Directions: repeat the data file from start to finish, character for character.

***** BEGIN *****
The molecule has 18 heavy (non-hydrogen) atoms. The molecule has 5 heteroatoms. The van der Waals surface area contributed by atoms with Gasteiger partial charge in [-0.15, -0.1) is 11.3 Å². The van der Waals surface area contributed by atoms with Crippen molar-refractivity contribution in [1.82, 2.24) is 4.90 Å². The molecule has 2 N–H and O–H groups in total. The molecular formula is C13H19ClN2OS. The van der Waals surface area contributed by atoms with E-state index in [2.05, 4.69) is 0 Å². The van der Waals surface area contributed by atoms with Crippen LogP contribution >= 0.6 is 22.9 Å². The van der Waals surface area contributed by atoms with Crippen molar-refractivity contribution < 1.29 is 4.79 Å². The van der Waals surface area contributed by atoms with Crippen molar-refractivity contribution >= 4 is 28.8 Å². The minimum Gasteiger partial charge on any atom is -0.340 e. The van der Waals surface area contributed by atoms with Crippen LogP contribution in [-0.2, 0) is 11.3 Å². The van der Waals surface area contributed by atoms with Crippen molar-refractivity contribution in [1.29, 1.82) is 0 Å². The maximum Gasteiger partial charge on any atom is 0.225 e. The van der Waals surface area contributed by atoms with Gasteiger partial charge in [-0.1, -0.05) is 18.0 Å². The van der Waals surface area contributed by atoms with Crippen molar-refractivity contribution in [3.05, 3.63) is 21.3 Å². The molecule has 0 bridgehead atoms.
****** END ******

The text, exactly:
The molecule has 18 heavy (non-hydrogen) atoms. The molecule has 5 heteroatoms. The van der Waals surface area contributed by atoms with Gasteiger partial charge in [-0.15, -0.1) is 11.3 Å². The van der Waals surface area contributed by atoms with Crippen molar-refractivity contribution in [1.82, 2.24) is 4.90 Å². The molecule has 2 N–H and O–H groups in total. The molecular formula is C13H19ClN2OS. The van der Waals surface area contributed by atoms with E-state index in [2.05, 4.69) is 0 Å². The van der Waals surface area contributed by atoms with Crippen LogP contribution >= 0.6 is 22.9 Å². The van der Waals surface area contributed by atoms with Crippen molar-refractivity contribution < 1.29 is 4.79 Å². The van der Waals surface area contributed by atoms with Crippen molar-refractivity contribution >= 4 is 28.8 Å². The minimum Gasteiger partial charge on any atom is -0.340 e. The van der Waals surface area contributed by atoms with Crippen LogP contribution in [-0.2, 0) is 11.3 Å². The van der Waals surface area contributed by atoms with Crippen molar-refractivity contribution in [1.29, 1.82) is 0 Å². The maximum Gasteiger partial charge on any atom is 0.225 e. The van der Waals surface area contributed by atoms with Gasteiger partial charge in [-0.1, -0.05) is 18.0 Å². The van der Waals surface area contributed by atoms with Crippen molar-refractivity contribution in [3.05, 3.63) is 21.3 Å². The molecule has 0 bridgehead atoms.